News & Analysis

Now, get RBI Approval Before Launching Loan Apps

Oversight agencies to act against illegal apps and MCA will identify and deregister shell companies that are likely misusing such apps

In what appears to be a series of stringent measures to crack down on illegal loan apps and reining in digital lending outside of banking channels, the RBI will soon draw up a list of such apps that would be eligible to get hosted on app stores. This is part of a series of measures that the government is reportedly taking to ensure that lending remains within the purview of banks.

Does this mean that the era of quick-fix fintech apps offering short-term loans to customers may come to an end soon? We are not sure, but read on to find out what the government is coming up with as a multi-pronged mechanism towards curtailing the free-for-all that they perceive in the highly lucrative lending market. 


Oversight and some regulations

Besides the RBI measures, the central government ministries and agencies tasked with overseeing these apps are in the process of creating a combined strategy to ensure that the digital lending agencies outside of regular banking channels have some sort of supervisory framework within which to operate. 

These ministries and the agencies associated with them will chalk out a plan to ensure that all possible action is taken in a concerted manner to curtail these illegal apps, says a government statement, adding that the Ministry of Corporate Affairs will identify and deregister shell companies to prevent misuse.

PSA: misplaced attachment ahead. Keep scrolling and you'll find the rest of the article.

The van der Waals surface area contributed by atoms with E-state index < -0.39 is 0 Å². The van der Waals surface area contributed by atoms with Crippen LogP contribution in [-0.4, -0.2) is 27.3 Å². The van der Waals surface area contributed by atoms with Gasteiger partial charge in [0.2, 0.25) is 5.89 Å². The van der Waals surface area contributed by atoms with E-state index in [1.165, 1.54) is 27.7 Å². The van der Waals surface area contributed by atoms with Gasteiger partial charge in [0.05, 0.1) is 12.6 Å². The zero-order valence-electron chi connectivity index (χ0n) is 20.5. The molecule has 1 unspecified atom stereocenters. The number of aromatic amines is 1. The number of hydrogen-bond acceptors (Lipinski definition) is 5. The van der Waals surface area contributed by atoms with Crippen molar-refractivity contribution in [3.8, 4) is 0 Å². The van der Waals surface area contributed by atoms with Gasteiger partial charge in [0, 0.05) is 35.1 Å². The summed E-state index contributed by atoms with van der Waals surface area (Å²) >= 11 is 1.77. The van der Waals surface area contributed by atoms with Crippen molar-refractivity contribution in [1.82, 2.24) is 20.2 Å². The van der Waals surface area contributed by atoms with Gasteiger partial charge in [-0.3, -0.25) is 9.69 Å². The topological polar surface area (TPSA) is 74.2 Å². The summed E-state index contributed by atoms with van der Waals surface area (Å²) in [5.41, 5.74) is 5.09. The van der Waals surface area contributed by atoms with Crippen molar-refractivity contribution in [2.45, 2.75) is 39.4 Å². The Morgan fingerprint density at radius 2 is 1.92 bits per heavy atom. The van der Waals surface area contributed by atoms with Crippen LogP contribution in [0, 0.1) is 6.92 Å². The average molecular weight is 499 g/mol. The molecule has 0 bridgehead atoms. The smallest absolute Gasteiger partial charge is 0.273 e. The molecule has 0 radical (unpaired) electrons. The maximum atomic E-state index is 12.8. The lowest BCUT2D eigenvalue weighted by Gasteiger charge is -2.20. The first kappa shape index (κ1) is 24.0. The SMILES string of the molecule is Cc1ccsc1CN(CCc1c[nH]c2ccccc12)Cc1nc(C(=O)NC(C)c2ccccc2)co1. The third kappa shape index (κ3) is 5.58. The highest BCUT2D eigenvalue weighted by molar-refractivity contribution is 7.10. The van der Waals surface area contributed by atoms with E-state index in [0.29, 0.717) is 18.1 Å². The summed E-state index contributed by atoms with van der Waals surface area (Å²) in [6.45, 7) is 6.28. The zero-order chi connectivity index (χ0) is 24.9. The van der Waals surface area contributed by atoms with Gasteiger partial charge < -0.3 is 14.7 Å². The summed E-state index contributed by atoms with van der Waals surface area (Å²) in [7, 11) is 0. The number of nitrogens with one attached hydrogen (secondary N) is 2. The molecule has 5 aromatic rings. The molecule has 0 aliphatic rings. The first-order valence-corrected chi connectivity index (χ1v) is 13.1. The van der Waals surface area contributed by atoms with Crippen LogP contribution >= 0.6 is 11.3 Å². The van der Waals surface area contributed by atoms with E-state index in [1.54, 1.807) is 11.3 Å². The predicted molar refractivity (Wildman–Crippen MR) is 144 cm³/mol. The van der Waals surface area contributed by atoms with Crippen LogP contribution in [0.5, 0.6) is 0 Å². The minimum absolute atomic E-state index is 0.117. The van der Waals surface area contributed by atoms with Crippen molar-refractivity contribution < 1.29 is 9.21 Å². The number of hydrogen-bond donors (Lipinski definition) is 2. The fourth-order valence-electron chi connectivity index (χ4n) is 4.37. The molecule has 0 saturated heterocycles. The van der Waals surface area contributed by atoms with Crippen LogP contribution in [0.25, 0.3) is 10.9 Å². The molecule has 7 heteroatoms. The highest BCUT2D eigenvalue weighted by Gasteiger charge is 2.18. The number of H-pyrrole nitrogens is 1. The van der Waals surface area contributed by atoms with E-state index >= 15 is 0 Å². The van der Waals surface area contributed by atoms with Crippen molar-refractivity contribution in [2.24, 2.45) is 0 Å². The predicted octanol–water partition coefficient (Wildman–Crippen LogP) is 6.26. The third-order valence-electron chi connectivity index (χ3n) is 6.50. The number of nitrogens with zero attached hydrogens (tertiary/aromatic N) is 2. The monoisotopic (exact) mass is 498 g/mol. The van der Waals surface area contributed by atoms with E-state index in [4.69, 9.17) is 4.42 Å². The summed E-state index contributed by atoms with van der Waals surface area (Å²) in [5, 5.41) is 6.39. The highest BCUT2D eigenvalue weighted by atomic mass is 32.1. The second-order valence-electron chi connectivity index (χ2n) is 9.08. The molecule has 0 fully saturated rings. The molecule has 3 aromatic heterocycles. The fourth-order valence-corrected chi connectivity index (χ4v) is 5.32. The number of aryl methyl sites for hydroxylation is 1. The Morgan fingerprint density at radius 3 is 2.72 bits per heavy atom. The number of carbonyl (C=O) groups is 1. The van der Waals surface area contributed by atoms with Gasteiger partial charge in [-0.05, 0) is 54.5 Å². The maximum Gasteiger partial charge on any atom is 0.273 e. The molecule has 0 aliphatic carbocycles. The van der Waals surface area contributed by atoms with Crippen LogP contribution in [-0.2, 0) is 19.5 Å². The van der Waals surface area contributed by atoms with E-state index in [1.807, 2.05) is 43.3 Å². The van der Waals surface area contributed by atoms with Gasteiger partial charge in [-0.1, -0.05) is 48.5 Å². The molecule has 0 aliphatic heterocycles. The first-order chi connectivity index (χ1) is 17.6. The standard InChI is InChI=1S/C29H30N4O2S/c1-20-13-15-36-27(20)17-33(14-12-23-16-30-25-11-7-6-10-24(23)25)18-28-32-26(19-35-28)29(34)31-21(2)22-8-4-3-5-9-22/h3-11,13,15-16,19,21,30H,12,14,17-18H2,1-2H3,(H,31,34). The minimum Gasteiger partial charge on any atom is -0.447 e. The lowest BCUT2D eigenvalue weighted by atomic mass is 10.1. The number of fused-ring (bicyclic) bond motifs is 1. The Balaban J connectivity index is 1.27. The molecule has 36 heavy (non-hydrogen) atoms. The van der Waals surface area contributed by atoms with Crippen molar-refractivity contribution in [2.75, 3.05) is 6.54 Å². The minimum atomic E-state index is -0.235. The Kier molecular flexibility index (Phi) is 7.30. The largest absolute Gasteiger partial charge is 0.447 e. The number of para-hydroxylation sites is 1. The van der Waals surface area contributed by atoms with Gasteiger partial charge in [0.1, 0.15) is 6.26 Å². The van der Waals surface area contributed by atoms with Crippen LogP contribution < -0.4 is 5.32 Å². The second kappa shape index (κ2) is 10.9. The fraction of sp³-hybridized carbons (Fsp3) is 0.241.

The process has set in motion

The RBI has already started a process to create a wishlist of the loan apps even as the Ministry of Electronic and Information Technology (MeitY) is ensuring that only these get hosted on Google Playstore and Apple’s App Store. The RBI will also monitor mule and rented accounts being used for money laundering and review dormant NBFCs to prevent misuse. 

Most of these steps were initiated following a review meeting chaired by the Finance Minister Nirmala Sitharaman last week. Officials reportedly expressed concern over the instances of dubious apps offering micro credit to low income families at exorbitant interest rates, the statement said. 

It further noted that some of these providers were resorting to predatory recovery practices including intimidation and blackmail. The Minister also brought up the possibility of money being laundered and tax evasions plus data leaks in the existing process. This was a misuse of the payment aggregation business which remains unregulated in India now. 


How Sachet set the ball rolling 

On its part, the RBI had set up a working group on digital lending last year which identified as many as 600 such mobile apps operating in India. The central bank set up a portal called Sachet to seek complaints from users against such entities. Between January 2000 and March 2021, the portal received 2,600 such complaints.

Going forward, the RBI is aiming to ensure that registration of payment aggregators is completed within a timeframe and those without prior registration would be allowed to operate in the domain. The meeting last week saw officials from the ministries of IT, corporate affairs and finance come together to discuss possible solutions. 

In recent times, government agencies had cracked down on companies offering payment gateways including Paytm, Razorpay and Cashfree in Bengaluru over reports of irregularities in these app-based instant loan approvals by companies with controlling interests in China. However, some of these companies have already reported delinking from their Chinese investors while announcing that they are cooperating with the investigating agencies. 


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